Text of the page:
What is Ultrasound?
Ultrasound is cyclic sound pressure with a frequency greater than the upper limit of human hearing. Ultrasound is thus not separated from "normal" (audible) sound based on differences in physical properties, only the fact that humans cannot hear it. Although this limit varies from person to person, it is approximately 20 kilohertz (20,000 hertz) in healthy, young adults. The production of ultrasound is used in many different fields, typically to penetrate a medium and measure the reflection signature or supply focused energy. The reflection signature can reveal details about the inner structure of the medium, a property also used by animals such as bats for hunting. The most well known application of ultrasound is its use in sonography to produce pictures of fetuses in the human womb. There are a vast number of other applications as well.
Medical sonography (ultrasonography) is an ultrasound-based diagnostic medical imaging technique used to visualize muscles, tendons, and many internal organs, to capture their size, structure and any pathological lesions with real time tomographic images. Ultrasound has been used by radiologists and sonographers to image the human body for at least 50 years and has become one of the most widely used diagnostic tools in modern medicine. The technology is relatively inexpensive and portable, especially when compared with other techniques, such as magnetic resonance imaging (MRI) and computed tomography (CT). Ultrasound is also used to visualize fetuses during routine and emergency prenatal care. Such diagnostic applications used during pregnancy are referred to as obstetric sonography.
Obstetric ultrasound can be used to identify many conditions that would be harmful to the mother and the baby. Many health care professionals consider the risk of leaving these conditions undiagnosed to be much greater than the very small risk, if any, associated with undergoing an ultrasound scan. Sonography is used routinely in obstetric appointments during pregnancy, but the FDA discourages its use for non-medical purposes such as fetal keepsake videos and photos, even though it is the same technology used in hospitals.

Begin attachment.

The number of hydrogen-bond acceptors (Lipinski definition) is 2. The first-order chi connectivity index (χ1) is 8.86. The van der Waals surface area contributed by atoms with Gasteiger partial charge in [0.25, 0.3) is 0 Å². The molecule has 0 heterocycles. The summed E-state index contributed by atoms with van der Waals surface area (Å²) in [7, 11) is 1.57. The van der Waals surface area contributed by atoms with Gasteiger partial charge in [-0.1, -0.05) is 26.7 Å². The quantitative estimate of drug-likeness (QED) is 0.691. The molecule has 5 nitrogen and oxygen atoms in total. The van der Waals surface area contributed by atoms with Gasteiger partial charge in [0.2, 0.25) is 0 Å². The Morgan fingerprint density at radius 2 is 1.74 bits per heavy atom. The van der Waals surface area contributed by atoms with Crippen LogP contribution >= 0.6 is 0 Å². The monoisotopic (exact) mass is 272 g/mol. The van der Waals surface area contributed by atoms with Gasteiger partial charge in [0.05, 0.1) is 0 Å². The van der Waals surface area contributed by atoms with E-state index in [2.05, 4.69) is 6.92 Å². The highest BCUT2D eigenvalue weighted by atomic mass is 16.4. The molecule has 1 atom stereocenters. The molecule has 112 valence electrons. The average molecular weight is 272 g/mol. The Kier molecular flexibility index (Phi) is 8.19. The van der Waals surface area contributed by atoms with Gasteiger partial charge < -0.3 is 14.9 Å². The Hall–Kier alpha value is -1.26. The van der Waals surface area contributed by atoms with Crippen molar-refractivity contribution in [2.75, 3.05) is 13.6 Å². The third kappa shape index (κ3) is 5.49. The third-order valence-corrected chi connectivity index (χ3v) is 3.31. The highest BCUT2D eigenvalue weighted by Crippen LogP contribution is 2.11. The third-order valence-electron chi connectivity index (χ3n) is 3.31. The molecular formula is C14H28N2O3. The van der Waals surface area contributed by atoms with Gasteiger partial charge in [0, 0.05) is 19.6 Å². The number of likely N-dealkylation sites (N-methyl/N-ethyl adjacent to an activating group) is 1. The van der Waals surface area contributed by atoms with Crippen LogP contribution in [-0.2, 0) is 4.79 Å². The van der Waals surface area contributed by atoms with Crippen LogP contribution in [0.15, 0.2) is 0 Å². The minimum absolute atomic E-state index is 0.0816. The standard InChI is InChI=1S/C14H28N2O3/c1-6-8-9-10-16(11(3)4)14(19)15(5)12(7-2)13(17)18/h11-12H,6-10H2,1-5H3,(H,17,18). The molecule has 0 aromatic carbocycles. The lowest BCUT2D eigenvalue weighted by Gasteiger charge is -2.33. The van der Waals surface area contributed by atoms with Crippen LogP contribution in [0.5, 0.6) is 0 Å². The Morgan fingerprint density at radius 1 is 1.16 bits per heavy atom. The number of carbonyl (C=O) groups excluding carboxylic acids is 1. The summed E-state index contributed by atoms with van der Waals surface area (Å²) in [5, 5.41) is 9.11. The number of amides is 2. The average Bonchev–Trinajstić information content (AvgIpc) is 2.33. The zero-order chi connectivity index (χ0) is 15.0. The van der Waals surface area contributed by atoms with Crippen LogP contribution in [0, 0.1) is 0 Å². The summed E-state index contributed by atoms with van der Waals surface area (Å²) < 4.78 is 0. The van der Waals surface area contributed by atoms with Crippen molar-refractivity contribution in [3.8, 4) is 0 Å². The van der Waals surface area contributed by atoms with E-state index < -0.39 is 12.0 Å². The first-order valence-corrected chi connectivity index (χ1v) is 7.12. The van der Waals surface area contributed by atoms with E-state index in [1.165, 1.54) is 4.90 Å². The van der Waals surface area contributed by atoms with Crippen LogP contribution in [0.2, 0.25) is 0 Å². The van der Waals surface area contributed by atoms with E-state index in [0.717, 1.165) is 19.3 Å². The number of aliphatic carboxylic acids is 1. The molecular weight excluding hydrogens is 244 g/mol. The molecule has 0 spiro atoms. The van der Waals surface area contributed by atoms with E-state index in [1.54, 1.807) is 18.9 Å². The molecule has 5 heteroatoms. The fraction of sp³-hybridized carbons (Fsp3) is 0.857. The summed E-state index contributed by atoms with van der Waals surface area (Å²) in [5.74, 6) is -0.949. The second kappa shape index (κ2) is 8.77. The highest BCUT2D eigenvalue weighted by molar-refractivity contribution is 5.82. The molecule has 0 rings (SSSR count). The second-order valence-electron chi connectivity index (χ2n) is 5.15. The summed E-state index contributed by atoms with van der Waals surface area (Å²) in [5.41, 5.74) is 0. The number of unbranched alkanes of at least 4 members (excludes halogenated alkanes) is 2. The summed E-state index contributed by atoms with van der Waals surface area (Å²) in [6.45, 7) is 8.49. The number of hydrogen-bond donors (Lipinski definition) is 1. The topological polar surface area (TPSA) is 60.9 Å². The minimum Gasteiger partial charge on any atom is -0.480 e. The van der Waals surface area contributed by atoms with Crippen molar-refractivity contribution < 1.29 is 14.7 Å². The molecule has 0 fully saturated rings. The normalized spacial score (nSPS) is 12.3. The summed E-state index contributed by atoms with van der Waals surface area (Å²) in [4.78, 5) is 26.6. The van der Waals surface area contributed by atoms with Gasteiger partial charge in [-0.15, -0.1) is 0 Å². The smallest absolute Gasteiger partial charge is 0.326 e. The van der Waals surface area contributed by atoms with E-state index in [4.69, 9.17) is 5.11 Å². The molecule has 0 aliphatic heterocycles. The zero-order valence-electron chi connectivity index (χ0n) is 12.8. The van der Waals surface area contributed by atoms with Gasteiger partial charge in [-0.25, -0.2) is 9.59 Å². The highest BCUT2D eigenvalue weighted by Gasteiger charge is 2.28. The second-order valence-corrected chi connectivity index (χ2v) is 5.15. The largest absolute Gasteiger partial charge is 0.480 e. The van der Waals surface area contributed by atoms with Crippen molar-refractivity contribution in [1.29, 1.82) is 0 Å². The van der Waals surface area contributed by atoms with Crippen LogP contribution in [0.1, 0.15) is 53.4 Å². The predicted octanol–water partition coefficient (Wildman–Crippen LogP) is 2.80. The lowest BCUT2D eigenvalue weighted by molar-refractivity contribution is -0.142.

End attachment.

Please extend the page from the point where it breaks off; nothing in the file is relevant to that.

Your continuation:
Obstetric ultrasound is primarily used to:
- Date the pregnancy (gestational age)
- Confirm fetal viability
- Determine location of fetus, intrauterine vs ectopic
- Check the location of the placenta in relation to the cervix
- Check for the number of fetuses (multiple pregnancy)
- Check for major physical abnormalities.
- Assess fetal growth (for evidence of intrauterine growth restriction (IUGR))
- Check for fetal movement and heartbeat.
- Determine the sex of the baby
Ultrasound scanners have different Doppler-techniques to visualize arteries and veins. The most common is colour doppler or power doppler, but also other techniques like b-flow are used to show bloodflow in an organ. By using pulsed wave doppler or continuous wave doppler bloodflow velocities can be calculated.
Ultrasound is also increasingly being used in trauma and first aid cases, with emergency ultrasound becoming a staple of most EMT response teams. Furthermore, ultrasound is used in remote diagnosis cases where teleconsultation is required, such as scientific experiments in space or mobile sports team diagnosis.
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